We made our way back to Willow Lakes where we spotted a couple of Verdins along the trail (one without his tail) and amazingly several Olive Sparrows on the ground! At the big blind added Solitary Sandpiper to the list, and over at the big overlook we ran into Mary again, who pointed out some Baird’s Sandpipers across the way. We also added a Cinnamon Teal, a couple of dowitchers and a Stilt Sandpiper, and they had gotten the parula, so I was glad to hear that! In fact, after they left, the thing was singing right behind us, so we moseyed over to the intersection with the cutoff trail, and it was singing right over our heads (for a moment the gals were distracted by a Black-crested Titmouse J), and the fact that it was with a feeding flock didn’t help as we’d first get on a kinglet, then a gnatcatcher, before searching again, but finally Lee spotted it, and we eventually all got great looks (but again, no photo ops, as the little guy was just too busy…)! As an addendum, one or both of the gals thought they had two parulas, and sure enough, the next week Ranger Garza reported two birds! Are little parulas in the future? J
Solitary Sandpiper - can you tell them apart?
It was getting warm (and the wind was kicking up), so after that we headed to Anzalduas, stopping in Hidalgo to see the Monk Parakeets busy at their nests! At the park, I was surprised that there weren’t many people there given it was Palm Sunday! (That was rectified by the time we left the place… J) The girls passed on the Pipit Poke, so we dove right into road-birding. I did get out at the corner to check out the duck flock (the scaup had been joined by Shovelers), but no kingfishers this time, although the girls spotted a fleeing Black Phoebe that I missed. I heard the Gray Hawk that we could never spot, but the star of the place was definitely the Scissor-tailed Flycatchers posing for pictures! We took a quick look at the Cliff and Rough-winged Swallows building their nests under the dam, finished the loop, then headed out as we couldn’t add anything else to the list except a flyover Harris’ Hawk.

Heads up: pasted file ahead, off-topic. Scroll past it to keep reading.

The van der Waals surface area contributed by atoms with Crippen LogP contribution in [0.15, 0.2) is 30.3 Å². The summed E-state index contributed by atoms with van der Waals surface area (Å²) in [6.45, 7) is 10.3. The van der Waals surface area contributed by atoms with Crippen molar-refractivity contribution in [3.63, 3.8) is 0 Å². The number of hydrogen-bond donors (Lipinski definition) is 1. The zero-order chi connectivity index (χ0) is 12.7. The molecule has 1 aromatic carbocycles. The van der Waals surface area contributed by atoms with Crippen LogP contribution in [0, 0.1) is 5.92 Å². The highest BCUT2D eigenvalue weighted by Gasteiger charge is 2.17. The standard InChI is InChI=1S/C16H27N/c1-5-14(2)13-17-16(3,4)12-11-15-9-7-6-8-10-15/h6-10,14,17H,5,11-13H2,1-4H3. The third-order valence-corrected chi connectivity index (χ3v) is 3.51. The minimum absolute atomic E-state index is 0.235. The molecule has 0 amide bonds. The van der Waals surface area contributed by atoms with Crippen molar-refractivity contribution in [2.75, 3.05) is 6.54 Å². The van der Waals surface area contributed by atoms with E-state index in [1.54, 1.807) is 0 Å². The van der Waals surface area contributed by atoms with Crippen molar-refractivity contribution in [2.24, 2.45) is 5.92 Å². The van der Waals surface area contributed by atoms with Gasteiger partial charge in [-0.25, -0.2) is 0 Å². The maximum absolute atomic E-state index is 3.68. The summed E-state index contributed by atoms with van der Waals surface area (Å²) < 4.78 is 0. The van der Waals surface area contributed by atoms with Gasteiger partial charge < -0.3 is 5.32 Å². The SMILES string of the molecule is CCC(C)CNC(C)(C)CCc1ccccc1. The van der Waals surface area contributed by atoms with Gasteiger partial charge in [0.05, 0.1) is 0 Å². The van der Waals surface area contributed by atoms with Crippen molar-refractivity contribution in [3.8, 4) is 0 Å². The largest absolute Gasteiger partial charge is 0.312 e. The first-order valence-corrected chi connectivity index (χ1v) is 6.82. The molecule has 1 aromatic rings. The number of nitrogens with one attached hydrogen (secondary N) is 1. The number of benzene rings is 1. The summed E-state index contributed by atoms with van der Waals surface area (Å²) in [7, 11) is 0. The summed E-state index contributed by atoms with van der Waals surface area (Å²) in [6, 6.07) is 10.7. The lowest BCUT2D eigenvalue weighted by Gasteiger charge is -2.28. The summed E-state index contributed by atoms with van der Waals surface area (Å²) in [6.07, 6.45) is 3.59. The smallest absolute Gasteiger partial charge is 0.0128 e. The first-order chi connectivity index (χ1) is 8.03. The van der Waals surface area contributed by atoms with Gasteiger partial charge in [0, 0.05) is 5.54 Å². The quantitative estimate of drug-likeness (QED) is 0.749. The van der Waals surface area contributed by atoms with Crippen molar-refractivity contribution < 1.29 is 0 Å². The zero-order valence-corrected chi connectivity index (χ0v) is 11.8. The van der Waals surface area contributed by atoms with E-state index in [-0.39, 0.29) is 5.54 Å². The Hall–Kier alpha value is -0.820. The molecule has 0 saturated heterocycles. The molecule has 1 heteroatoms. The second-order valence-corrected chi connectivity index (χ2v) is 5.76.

Monk Parakeet busy on its nest
Wallace Road was next, and that was pretty windy and dry as well (about the only songbirds we kicked up were both kinds of goldfinches that were hiding in the roadside sunflowers), but the wetlands had a few things, such as another pair of Least Grebes, a Common Gallinule, lots more ducks, several Least Sandpipers, and a nice Pectoral Sandpiper! After finishing that we continued on to Laguna Seca Road which was much birdier: almost right away we added a wonderful Caracara on a pole, plus the Fuertes’ Hawk! Further up a wonderful White-tailed Hawk showed off along with a couple of Black Vultures, and we had a few sparrows on the wires, mainly Lark and a couple of Vespers (Cassin’s were singing all over). A Pyrrhuloxia chattered hidden next to us, and it was a relief that my charges weren’t really interested in pulling that one out, as they have them in New Mexico! More Scissortails played with us, and we crawled past this property that was for sale where Lee spotted our only Great Blue Heron for the day in a barely visible wetland! Before long it was time to head back, so we headed to the freeway with an incredible 97 species for the day!
Checking out the wetlands on Wallace Road
A Crested Caracara watches us from his post...
They'll often let you drive right up to them!
Yet another Scissor-tailed Flycatcher
Black-bellied Whistling-DuckFulvous Whistling-Duck
Great Blue Heron
Little Blue Heron
Northern Rough-winged Swallow